Skip the 2am wakeup call (whew!) and join us on our weekly tour, Taste of Upcountry, beginning at 10am at Maui Tropical Plantation every Monday. Start your day by sampling fresh Maui grown coffee varietals in a gorgeous tropical setting, and let us take you on a six hour road trip journey through the hills of Upcountry, stopping to taste the island’s best farm-to-table foods, locally-crafted wines and spirits, fresh produce and craft cocktails along the way.
As opposed to missing all the beauty of Upcountry while attempting to drive yourself and your fellow travel partners, relax in our comfortable Maui Craft Tours van and let an experienced local guide take the (literal) wheel. Not only will you learn a ton of fascinating information about Maui during the tour, but you’ll be treated to endlessly dreamy road trip views in the process.
Where You’ll Stop:
- Mill House Roasting Co.: Handcrafted and locally-roasted coffee, espresso and fresh baked Maui pastries, anyone? We thought so.
- Surfing Goat Dairy: Feed the local goats and take a private tour of Maui’s only artisanal goat cheese farm.
- Farm-to-Table Lunch: Taste flagship goat cheeses and choose from artisan paninis and salads for a memorable Maui lunch.
- MauiWine: Take in the lush views of Kula’s countryside, explore the winery grounds and enjoy a local wine tasting in the historic King’s Cottage.
- Kula Country Farms: Sample freshly grown produce and local goods at this legendary Upcountry farm stand.
- Hali’imaile Distilling: Located on the grounds of Hawaii’s last active pineapple plantation, you’ll receive an expert tour and liquor tasting at this local distillery on the slopes of Haleakala.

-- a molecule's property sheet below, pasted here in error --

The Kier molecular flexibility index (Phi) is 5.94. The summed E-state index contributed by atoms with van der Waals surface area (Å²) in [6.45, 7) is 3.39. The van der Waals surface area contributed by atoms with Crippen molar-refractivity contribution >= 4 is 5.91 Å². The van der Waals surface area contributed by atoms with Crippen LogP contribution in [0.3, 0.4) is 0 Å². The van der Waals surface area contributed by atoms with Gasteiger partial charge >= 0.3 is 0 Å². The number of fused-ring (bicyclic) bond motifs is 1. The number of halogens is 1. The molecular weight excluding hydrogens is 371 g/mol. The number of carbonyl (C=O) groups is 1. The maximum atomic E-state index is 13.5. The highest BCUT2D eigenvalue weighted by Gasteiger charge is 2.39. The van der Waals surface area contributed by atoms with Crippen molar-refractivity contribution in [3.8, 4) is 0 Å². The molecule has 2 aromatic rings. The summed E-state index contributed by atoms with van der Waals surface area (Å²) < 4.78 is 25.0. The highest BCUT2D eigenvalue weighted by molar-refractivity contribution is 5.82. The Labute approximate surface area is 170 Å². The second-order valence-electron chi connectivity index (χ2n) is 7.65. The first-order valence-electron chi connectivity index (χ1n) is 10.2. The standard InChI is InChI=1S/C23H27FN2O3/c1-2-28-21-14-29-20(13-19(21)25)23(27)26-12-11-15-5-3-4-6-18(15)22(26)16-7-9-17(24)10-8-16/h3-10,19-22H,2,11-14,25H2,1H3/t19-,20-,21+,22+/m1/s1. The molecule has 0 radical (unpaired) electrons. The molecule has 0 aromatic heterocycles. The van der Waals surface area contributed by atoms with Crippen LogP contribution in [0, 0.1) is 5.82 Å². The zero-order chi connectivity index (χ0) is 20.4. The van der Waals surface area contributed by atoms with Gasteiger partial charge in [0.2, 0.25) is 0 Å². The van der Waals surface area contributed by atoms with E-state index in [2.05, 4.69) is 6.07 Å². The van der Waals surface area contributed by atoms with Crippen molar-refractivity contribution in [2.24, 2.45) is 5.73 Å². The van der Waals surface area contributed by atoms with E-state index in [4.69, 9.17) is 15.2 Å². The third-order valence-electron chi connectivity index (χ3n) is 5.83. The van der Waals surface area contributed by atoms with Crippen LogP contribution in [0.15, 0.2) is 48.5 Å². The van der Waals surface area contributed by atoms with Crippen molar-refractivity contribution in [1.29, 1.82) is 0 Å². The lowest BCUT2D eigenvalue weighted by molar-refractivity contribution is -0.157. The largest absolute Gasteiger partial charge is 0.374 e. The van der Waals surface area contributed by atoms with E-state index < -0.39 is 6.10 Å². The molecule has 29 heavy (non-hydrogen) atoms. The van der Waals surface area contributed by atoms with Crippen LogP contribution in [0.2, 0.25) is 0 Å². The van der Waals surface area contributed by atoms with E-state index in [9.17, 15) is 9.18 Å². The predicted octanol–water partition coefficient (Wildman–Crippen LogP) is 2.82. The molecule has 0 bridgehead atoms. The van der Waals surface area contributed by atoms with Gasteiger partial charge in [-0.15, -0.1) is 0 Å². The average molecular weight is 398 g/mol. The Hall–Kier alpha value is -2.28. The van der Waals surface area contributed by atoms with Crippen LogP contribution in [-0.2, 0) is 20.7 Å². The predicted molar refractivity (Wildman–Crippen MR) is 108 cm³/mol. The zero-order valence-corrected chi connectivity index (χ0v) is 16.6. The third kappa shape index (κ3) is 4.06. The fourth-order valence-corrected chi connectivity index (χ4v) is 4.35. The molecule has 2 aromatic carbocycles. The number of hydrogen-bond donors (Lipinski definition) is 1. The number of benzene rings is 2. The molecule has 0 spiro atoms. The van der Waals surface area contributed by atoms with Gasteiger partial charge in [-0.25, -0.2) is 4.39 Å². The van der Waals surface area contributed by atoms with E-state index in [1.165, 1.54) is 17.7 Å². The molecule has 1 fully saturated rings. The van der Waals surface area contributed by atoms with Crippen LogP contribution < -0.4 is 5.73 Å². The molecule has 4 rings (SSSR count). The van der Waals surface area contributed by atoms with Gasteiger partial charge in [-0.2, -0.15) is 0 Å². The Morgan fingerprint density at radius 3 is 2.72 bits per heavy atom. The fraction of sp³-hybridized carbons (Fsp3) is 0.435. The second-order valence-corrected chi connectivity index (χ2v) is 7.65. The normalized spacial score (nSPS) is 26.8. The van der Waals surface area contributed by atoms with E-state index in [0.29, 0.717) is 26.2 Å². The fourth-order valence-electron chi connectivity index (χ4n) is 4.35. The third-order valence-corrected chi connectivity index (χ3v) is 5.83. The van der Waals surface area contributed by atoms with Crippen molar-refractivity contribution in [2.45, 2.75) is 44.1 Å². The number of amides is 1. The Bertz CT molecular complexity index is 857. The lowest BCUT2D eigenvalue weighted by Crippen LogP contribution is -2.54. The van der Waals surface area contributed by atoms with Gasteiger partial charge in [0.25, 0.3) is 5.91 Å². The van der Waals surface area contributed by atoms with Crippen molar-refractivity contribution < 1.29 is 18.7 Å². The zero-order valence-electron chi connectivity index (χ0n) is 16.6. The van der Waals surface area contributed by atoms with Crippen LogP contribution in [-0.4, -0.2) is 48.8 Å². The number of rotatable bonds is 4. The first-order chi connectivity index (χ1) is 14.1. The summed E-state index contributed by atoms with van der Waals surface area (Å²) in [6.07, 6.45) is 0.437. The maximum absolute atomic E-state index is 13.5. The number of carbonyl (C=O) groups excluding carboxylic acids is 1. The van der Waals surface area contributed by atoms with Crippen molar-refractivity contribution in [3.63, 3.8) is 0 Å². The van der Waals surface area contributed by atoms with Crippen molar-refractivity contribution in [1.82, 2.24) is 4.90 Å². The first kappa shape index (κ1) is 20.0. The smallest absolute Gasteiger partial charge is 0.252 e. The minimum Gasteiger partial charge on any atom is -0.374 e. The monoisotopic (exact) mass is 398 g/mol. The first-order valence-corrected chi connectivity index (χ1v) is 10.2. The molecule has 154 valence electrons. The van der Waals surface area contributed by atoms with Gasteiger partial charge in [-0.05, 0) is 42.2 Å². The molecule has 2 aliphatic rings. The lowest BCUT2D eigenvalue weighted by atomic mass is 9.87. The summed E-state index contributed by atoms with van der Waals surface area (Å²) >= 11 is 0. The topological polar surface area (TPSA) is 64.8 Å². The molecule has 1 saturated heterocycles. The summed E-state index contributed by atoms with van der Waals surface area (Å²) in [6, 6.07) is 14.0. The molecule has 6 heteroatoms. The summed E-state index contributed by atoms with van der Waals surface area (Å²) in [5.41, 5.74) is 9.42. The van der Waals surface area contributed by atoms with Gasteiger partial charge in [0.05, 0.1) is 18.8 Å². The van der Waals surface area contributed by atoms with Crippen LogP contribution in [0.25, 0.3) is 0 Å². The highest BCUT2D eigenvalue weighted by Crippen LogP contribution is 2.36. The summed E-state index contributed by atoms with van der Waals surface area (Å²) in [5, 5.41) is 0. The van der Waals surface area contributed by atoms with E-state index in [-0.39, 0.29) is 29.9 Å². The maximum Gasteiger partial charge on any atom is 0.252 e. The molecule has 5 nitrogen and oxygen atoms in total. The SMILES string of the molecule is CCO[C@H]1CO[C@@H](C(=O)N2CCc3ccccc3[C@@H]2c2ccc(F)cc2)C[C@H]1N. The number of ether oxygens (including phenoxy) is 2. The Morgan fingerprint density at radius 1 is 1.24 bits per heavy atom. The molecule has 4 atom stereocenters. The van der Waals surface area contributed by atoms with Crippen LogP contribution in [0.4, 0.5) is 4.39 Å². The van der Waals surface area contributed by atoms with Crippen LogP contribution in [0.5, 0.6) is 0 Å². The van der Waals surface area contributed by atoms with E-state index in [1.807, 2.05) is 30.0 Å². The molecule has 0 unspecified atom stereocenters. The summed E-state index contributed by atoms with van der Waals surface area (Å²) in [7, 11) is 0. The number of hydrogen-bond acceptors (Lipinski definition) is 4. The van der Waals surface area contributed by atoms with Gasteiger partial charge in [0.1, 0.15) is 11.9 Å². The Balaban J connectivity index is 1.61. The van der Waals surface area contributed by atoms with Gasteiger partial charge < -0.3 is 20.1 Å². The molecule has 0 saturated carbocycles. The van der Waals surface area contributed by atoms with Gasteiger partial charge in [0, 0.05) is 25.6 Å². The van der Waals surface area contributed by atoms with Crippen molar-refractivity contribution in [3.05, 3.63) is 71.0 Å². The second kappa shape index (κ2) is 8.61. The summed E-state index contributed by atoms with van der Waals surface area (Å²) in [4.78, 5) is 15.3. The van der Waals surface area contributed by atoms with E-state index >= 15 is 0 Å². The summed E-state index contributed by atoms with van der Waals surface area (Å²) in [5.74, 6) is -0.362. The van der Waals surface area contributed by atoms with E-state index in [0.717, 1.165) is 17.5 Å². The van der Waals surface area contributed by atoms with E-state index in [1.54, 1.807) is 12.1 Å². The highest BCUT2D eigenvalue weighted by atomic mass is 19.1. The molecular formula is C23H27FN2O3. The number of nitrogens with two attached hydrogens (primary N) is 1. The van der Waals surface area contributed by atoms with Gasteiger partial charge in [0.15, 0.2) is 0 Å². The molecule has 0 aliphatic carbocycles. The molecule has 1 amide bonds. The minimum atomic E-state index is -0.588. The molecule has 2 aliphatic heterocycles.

- The Mill House: Finally, end your day with farm-to-table pupus and handcrafted cocktails at the award-winning Mill House Restaurant overlooking the West Maui Mountains and a sparkling lagoon.
La Perouse Bay
Who says road trips have to be long, anyway?! Especially for those with a lifetime’s worth of bucket list items to cross off their Maui travel list in a less than ideal amount of time, sometimes less – especially when it comes to time spent in a vehicle – is more.
While the majority of visitors are busy planning their Hana and Haleakala road trips, a drive to the southernmost drivable area of Maui requires almost no planning ahead at all. Make the stunning journey along Wailea Alanui Drive past the many landscaped resort grounds and sprawling golf courses, make a right on Makena Road, bypassing the locally-loved Makena ‘Big’ Beach and the ultra-photogenic wedding hotspot of Pa’ako ‘Secret Cove’ Beach, and continue through the lava fields until you reach the end at La Perouse Bay.
Referred to as Maui’s ‘Forbidden Coast,’ La Perouse remains largely covered in the a’a lava remains of Haleakala’s last eruption in 1790. Take time to check out the local archaeological sites, keep an eye out for Hawaiian Spinner Dolphins resting in the bay, or follow the rugged coastline along the King’s Highway trail for an adventurous hike.
Where to Stop:
- The End of the Road: ‘Nuff said.